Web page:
From the Window SeatIf nothing else, the letter had the virtues of clarity and brevity: “Stop thinking -- just work.” The recipient of this advice was a 19-year-old college student, a pre-med molecular biology major who was trying to earn some extra cash handling luggage for Amtrak.

In the course of his job moving bags and suitcases around, he saw some ways that the system at the local station in San Diego could become more efficient, and he passed his observations on to his supervisor. He was told that everyone was quite satisfied with the present system, thank you very much. So the young man went to his supervisor’s boss and repeated his suggestions for ways the system could be improved. He was told that the current system was the way it had always been done and always would be done.

Stunned as only a 19-year-old can be that a manager would not welcome new ideas from a 19-year-old, he wrote a letter describing his ideas to his boss’ boss’ boss. In reply, he received a note with just the four words: “Stop thinking -- just work.”

The student, however, was incapable of non-thought, so he wrote a letter explaining what had happened to both the president of Amtrak and the head of the congressional committee that had oversight of the railroad.

The reply he received contained an expression of interest, not so much about the luggage system in San Diego but about his personal ambitions. He was told he had a future with Amtrak and was offered assistance with college if he would be willing to commit to returning to the railroad after completing his studies.

The young man declined, and somewhere over the next year or two he saw that his ability to recognize patterns and his desire to make the world more efficient were his greatest strengths and strongest interests and that there would likely be more opportunity for him in business than in medicine. He switched his major to finance.

That young man is now in his mid-50s and reckons nothing he learned in any of his business classes was quite as valuable as what he learned while working for Amtrak: “One of the most important things you can do to lead is to listen,” he told me last week over breakfast.

He has applied this central philosophy to help build one of the most interesting and successful agency models operating today.

Van Anderson is still looking for patterns that can help him increase efficiencies, and with his brother, Brad, he applies technology and motivational psychology to their business, the host agency America’s Vacation Center. It is growing phenomenally by any measure, moving up four notches on Travel Weekly’s Power List this year, from 52 to 48, by raising revenue 50% in 12 months’ time (from $100 million to $150 million).

It has garnered Agency of the Year honors from Carnival, Norwegian, Oceania and Royal Caribbean cruise lines, and it has been inducted into virtually every high-producers’ club offered by tour operators.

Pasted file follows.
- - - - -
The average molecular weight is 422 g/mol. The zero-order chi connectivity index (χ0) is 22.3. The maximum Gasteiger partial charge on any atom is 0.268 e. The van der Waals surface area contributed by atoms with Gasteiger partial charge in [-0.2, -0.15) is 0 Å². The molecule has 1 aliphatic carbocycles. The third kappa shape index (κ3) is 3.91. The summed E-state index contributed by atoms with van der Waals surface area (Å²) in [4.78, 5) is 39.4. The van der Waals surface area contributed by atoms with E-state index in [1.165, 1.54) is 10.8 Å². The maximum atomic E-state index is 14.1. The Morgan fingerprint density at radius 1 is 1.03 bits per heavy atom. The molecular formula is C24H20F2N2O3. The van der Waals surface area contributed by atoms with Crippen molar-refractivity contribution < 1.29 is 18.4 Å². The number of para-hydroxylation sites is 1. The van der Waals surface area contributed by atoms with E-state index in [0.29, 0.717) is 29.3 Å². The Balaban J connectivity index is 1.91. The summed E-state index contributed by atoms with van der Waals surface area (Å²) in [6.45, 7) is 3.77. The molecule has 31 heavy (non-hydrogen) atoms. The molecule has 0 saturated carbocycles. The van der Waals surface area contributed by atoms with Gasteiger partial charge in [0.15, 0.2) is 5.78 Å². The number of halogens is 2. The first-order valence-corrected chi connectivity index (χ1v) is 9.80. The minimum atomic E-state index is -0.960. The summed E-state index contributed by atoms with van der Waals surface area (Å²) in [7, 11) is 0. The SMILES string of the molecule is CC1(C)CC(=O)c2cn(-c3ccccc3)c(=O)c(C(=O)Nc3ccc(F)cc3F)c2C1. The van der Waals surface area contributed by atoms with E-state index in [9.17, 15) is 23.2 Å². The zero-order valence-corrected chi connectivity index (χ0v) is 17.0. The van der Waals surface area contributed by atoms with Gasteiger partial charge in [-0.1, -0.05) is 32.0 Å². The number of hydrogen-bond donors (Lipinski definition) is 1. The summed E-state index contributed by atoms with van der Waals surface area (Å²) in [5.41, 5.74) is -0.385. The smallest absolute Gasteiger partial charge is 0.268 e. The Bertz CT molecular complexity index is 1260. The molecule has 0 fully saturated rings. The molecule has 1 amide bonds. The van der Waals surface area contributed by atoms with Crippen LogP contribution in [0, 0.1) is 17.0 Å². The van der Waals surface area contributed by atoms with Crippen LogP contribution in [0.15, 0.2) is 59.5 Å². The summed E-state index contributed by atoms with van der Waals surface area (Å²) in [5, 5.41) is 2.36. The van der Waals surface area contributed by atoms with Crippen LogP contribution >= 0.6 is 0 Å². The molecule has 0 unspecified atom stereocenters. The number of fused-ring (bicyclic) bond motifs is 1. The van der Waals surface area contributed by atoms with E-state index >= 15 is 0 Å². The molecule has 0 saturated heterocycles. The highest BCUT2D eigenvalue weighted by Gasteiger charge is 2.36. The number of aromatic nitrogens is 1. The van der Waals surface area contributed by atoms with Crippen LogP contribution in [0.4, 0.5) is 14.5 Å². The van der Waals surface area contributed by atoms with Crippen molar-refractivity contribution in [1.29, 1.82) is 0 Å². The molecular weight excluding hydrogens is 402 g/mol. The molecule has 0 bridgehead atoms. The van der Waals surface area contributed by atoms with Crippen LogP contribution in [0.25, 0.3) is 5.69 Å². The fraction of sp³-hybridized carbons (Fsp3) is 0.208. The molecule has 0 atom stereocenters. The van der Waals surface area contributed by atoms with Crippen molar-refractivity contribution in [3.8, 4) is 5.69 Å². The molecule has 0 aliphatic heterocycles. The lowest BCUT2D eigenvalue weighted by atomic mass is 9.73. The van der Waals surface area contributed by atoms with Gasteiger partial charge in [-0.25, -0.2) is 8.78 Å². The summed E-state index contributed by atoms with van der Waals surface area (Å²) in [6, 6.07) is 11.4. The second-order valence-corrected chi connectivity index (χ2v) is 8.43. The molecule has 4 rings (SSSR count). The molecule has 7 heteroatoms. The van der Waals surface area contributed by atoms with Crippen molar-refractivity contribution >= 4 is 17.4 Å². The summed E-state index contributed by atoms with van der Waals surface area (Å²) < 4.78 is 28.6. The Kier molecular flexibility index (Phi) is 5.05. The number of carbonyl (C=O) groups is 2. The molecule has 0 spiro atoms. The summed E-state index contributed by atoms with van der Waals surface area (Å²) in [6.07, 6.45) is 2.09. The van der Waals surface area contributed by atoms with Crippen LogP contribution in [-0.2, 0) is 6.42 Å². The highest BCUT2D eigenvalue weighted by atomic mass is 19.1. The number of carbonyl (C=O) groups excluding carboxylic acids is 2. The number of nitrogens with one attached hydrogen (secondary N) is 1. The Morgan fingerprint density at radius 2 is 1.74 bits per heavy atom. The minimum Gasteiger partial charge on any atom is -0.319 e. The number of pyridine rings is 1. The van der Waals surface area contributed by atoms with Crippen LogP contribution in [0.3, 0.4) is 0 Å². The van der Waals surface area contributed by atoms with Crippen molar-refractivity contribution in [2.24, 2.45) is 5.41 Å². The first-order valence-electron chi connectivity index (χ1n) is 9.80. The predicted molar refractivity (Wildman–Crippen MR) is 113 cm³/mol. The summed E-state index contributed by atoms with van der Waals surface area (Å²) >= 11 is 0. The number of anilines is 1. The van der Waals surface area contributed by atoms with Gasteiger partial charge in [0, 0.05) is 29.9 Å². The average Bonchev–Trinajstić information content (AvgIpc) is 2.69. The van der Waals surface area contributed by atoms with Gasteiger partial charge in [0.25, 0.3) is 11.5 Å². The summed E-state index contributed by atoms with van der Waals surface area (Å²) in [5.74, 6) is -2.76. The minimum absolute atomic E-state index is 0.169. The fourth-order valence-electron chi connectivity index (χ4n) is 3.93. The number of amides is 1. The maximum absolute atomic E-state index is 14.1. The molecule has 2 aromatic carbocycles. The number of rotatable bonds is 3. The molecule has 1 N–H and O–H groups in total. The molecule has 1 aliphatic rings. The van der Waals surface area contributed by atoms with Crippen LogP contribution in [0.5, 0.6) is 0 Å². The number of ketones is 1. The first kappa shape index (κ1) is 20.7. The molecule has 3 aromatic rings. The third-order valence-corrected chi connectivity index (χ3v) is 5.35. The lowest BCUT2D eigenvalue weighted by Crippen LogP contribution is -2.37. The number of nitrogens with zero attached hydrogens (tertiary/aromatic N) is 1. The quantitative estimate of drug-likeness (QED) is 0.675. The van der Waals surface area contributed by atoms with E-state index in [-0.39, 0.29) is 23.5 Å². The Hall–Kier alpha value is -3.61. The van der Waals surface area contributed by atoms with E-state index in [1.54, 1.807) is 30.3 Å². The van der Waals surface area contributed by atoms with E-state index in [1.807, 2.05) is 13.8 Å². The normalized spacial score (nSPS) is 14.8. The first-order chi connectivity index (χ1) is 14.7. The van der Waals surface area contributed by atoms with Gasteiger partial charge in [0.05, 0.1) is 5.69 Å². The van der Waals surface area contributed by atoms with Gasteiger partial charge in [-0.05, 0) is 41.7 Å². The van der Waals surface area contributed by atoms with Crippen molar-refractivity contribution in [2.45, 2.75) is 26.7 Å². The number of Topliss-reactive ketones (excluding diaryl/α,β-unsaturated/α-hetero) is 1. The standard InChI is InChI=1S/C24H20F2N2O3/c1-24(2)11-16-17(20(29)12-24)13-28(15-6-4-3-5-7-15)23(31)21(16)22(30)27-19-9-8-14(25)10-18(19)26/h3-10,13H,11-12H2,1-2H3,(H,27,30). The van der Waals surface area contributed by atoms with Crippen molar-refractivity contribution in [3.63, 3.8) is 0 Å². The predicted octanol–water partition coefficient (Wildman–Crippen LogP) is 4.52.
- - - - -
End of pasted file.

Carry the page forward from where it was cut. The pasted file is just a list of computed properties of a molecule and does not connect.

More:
The search for efficiencies is crucial for agencies today, Anderson believes: “Will suppliers raise commission levels? I don’t think so. Will yields go up so much that it will lead to significant growth in revenue? I don’t think so. You need to work relentlessly toward greater efficiency.”

In many companies, an unwavering focus on efficiency makes workers nervous because it suggests a desire to get by with fewer people. But Anderson says he experiences the opposite: The more efficient AVC becomes, the more people he needs.

“Through our marketing, we generate new client leads very efficiently,” he said. “When agents first join us, they may want to build their client base entirely through the leads we send them. But as their businesses mature, an increasing percentage of their sales come from repeat business and referrals, and their need for new leads diminishes. That requires us to seek increasing numbers of people to feed leads to.”

Though AVC provides training and mentoring programs for its member agencies, it does not demand that agents follow specific methods of selling. Its only rule, Anderson said, is that agents must act “professionally and with integrity.”

Anderson nonetheless finds himself poring over the company’s statistics looking for what methods work best for his agents, so he can pass them along. “The data is gravy,” he said. “In my free time, I really enjoy looking for patterns.”

To paraphrase Winston Churchill, choose a job that you love and you will never work again. If that’s true, Van Anderson makes a living in a way that’s antithetical to the advice given to him in his youth by the anonymous Amtrak supervisor. He has stopped working, and just thinks.

E-mail Arnie Weissmann at [email protected].

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